For nearly five months, 31-year-old journalist Roxana Saberi was detained in Iran following charges of espionage.
In "Between Two Worlds," Saberi chronicles her experiences from being captured, to solidary confinement, interrogations, sentenced to eight years in prison and finally reuniting with her family.
Check out an excerpt of the book below, then head to the "GMA" Library for other great reads.
Chapter Three I had been to, or rather, outside Evin, once before.
An Iranian friend had insisted on driving me past the prison, which was located on a hill in an upper-class neighborhood of northern Tehran, close to the Alborz Mountains. I had asked him not to linger: Just seeing its tall walls and barbed wire made me tense, and I suspected that cameras were recording video of anyone in the vicinity.
Now, as our car pulled up to the prison gate, I could no longer deny the reality of what was happening to me. For the first time that day, I felt truly terrified. Some people come here and never leave.
"I don't understand why you are bringing me here," I said to the Mailman, who was sitting beside me in the backseat of the car.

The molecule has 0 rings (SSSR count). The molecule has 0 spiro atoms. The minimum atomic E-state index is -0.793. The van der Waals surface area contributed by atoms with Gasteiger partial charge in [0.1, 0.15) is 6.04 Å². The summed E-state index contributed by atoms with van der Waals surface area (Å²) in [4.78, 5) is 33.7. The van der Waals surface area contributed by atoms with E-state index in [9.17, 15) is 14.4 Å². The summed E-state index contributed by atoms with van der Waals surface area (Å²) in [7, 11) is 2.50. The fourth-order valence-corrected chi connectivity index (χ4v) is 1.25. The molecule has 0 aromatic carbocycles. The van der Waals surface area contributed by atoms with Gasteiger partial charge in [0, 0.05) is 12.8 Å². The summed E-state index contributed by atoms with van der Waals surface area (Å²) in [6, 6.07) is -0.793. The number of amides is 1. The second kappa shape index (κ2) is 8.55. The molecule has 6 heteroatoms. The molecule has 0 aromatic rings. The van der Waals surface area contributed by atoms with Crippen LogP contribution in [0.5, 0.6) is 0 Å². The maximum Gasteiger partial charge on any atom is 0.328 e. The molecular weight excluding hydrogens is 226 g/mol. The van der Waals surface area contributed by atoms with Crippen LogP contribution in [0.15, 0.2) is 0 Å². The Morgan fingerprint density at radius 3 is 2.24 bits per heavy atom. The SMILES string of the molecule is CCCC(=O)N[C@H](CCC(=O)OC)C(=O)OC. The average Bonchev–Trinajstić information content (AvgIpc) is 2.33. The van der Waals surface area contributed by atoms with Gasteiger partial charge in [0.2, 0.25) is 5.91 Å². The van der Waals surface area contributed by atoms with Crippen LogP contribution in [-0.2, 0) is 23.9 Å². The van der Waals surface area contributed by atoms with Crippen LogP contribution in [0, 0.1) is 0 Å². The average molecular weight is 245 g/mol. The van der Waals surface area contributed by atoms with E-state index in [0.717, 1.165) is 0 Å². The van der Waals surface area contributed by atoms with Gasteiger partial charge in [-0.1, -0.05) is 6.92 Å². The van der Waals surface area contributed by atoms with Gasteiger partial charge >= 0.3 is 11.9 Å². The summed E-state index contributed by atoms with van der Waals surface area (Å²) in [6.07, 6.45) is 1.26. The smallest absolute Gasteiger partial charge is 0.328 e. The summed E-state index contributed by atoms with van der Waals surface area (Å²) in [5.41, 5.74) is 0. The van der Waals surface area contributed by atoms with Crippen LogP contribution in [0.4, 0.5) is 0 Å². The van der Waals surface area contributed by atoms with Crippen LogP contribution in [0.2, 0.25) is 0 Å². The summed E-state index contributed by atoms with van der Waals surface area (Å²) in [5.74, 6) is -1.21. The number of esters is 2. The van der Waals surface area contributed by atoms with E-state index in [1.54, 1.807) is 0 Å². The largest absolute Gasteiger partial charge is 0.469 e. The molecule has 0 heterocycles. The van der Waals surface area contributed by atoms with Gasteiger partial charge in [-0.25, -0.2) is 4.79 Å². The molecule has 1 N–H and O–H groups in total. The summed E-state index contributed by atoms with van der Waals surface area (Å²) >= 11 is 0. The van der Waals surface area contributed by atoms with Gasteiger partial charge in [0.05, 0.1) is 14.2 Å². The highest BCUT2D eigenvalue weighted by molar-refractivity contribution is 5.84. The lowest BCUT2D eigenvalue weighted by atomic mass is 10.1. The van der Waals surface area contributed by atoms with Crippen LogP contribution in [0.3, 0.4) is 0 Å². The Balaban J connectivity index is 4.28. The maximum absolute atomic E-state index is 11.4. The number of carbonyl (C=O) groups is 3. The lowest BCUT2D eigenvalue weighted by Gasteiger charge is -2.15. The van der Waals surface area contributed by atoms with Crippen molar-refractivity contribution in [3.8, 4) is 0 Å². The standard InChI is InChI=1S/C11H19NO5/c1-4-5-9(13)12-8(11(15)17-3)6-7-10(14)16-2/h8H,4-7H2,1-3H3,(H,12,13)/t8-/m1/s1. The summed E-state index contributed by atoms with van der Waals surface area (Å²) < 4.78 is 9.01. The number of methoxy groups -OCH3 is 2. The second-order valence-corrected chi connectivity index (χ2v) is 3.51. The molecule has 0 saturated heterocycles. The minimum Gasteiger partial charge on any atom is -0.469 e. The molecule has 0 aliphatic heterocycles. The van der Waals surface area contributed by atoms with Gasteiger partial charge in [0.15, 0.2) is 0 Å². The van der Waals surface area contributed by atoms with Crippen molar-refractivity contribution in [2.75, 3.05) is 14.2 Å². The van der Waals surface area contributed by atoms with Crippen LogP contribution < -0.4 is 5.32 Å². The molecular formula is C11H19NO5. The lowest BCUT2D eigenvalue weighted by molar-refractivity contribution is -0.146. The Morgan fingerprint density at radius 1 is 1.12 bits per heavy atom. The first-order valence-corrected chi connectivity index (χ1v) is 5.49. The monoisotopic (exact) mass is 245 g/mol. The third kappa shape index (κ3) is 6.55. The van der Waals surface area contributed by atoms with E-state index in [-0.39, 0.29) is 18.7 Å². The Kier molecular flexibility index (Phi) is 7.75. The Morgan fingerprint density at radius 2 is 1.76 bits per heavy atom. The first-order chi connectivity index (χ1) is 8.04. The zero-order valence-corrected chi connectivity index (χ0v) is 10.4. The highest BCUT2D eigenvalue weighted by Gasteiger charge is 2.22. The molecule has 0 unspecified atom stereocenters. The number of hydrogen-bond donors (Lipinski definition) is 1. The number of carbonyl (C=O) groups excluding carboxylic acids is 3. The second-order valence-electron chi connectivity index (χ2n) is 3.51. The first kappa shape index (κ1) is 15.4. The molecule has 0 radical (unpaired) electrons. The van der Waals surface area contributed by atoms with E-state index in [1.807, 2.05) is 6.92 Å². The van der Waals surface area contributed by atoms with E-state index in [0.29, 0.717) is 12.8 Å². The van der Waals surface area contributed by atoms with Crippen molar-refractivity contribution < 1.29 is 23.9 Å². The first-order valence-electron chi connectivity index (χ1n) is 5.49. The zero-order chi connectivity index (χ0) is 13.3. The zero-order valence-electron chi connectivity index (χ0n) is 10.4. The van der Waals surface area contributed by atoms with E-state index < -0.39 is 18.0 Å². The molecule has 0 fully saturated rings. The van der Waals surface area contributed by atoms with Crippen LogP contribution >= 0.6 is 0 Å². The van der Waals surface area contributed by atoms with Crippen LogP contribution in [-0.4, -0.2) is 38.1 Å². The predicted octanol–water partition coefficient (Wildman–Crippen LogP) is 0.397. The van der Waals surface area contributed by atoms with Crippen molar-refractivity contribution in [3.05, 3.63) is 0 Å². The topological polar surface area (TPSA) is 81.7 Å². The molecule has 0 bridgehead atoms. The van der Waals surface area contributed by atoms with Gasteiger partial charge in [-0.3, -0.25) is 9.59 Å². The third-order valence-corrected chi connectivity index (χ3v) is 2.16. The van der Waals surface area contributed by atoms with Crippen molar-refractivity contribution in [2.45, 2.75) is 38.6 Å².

"Don't worry," he said with a sly smile. "If you prove your innocence,you'll be set free."
"Why should I prove my innocence?" I asserted. "A person is supposed to be presumed innocent until proven guilty. If I am guilty, you are the ones who have to prove it."
The man shrugged and turned his head away.
A guard waved us through the blue metal gate. We drove up a winding road and parked in front of a brick building, where I was told to get out of the car. Tasbihi gave me a dirty white blindfold and ordered me to cover my eyes. He told me to pull the cloth just high enough so I could see his black shoes in front of me. I followed him into the building, groping the walls as I stumbled down a hallway and up a flight of stairs. I trembled, thinking of how many thousands of prisoners had been detained, tortured, and executed in this prison since it was built by Mohammad Reza Shah in the 1970s and expanded after the Islamic Revolution.